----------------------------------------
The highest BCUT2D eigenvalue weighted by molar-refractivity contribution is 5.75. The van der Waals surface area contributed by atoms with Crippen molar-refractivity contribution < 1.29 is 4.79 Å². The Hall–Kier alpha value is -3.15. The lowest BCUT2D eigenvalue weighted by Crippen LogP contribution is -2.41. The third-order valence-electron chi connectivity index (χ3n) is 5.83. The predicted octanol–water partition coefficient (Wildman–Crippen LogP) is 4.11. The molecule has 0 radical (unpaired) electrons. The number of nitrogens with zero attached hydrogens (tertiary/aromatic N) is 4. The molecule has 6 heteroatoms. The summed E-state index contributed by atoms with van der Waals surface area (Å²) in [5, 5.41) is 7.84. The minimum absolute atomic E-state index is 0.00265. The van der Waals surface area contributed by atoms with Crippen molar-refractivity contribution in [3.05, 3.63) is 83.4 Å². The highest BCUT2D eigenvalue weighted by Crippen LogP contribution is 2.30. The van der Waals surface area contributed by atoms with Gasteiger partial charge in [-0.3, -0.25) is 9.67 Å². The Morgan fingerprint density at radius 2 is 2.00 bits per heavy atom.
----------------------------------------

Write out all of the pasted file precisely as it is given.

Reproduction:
The highest BCUT2D eigenvalue weighted by molar-refractivity contribution is 5.75. The van der Waals surface area contributed by atoms with Crippen molar-refractivity contribution < 1.29 is 4.79 Å². The Hall–Kier alpha value is -3.15. The lowest BCUT2D eigenvalue weighted by Crippen LogP contribution is -2.41. The third-order valence-electron chi connectivity index (χ3n) is 5.83. The predicted octanol–water partition coefficient (Wildman–Crippen LogP) is 4.11. The molecule has 0 radical (unpaired) electrons. The number of nitrogens with zero attached hydrogens (tertiary/aromatic N) is 4. The molecule has 6 heteroatoms. The summed E-state index contributed by atoms with van der Waals surface area (Å²) in [5, 5.41) is 7.84. The minimum absolute atomic E-state index is 0.00265. The van der Waals surface area contributed by atoms with Crippen molar-refractivity contribution in [3.05, 3.63) is 83.4 Å². The highest BCUT2D eigenvalue weighted by Crippen LogP contribution is 2.30. The van der Waals surface area contributed by atoms with Gasteiger partial charge in [-0.3, -0.25) is 9.67 Å². The Morgan fingerprint density at radius 2 is 2.00 bits per heavy atom.